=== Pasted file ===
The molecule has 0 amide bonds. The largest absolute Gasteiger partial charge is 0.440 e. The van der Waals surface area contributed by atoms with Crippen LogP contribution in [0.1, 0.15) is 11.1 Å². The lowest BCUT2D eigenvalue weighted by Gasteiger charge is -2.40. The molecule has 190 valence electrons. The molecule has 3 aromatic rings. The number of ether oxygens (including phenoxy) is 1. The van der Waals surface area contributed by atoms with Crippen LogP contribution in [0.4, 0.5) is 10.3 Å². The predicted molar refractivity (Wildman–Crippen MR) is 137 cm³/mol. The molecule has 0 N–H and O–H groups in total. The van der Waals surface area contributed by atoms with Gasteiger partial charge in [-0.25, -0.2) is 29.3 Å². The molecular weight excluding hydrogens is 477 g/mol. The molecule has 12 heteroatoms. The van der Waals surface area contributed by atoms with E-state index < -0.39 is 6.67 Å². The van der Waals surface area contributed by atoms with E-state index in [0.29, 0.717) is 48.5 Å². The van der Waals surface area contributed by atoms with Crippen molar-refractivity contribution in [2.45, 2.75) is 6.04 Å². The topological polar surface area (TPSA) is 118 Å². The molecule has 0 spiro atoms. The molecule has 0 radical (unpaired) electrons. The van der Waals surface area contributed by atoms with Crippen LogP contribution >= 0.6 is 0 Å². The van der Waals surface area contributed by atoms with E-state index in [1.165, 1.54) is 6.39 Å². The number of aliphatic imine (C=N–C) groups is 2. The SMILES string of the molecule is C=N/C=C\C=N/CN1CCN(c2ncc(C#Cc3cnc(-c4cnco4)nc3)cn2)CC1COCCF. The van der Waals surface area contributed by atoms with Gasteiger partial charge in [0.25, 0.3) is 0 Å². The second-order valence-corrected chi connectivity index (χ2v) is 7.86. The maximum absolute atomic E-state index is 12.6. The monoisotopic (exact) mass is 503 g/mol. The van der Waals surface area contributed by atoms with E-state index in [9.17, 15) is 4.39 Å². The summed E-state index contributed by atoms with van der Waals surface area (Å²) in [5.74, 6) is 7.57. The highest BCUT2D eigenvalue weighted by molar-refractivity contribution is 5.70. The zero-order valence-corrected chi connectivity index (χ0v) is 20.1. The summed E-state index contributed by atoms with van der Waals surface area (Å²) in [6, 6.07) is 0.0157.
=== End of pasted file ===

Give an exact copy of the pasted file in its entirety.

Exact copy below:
The molecule has 0 amide bonds. The largest absolute Gasteiger partial charge is 0.440 e. The van der Waals surface area contributed by atoms with Crippen LogP contribution in [0.1, 0.15) is 11.1 Å². The lowest BCUT2D eigenvalue weighted by Gasteiger charge is -2.40. The molecule has 190 valence electrons. The molecule has 3 aromatic rings. The number of ether oxygens (including phenoxy) is 1. The van der Waals surface area contributed by atoms with Crippen LogP contribution in [0.4, 0.5) is 10.3 Å². The predicted molar refractivity (Wildman–Crippen MR) is 137 cm³/mol. The molecule has 0 N–H and O–H groups in total. The van der Waals surface area contributed by atoms with Gasteiger partial charge in [-0.25, -0.2) is 29.3 Å². The molecular weight excluding hydrogens is 477 g/mol. The molecule has 12 heteroatoms. The van der Waals surface area contributed by atoms with E-state index < -0.39 is 6.67 Å². The van der Waals surface area contributed by atoms with E-state index in [0.29, 0.717) is 48.5 Å². The van der Waals surface area contributed by atoms with Crippen molar-refractivity contribution in [2.45, 2.75) is 6.04 Å². The topological polar surface area (TPSA) is 118 Å². The molecule has 0 spiro atoms. The molecule has 0 radical (unpaired) electrons. The van der Waals surface area contributed by atoms with Crippen LogP contribution >= 0.6 is 0 Å². The van der Waals surface area contributed by atoms with E-state index in [1.165, 1.54) is 6.39 Å². The number of aliphatic imine (C=N–C) groups is 2. The SMILES string of the molecule is C=N/C=C\C=N/CN1CCN(c2ncc(C#Cc3cnc(-c4cnco4)nc3)cn2)CC1COCCF. The van der Waals surface area contributed by atoms with Gasteiger partial charge in [0.25, 0.3) is 0 Å². The second-order valence-corrected chi connectivity index (χ2v) is 7.86. The maximum absolute atomic E-state index is 12.6. The monoisotopic (exact) mass is 503 g/mol. The van der Waals surface area contributed by atoms with E-state index in [9.17, 15) is 4.39 Å². The summed E-state index contributed by atoms with van der Waals surface area (Å²) in [5.74, 6) is 7.57. The highest BCUT2D eigenvalue weighted by molar-refractivity contribution is 5.70. The zero-order valence-corrected chi connectivity index (χ0v) is 20.1. The summed E-state index contributed by atoms with van der Waals surface area (Å²) in [6, 6.07) is 0.0157.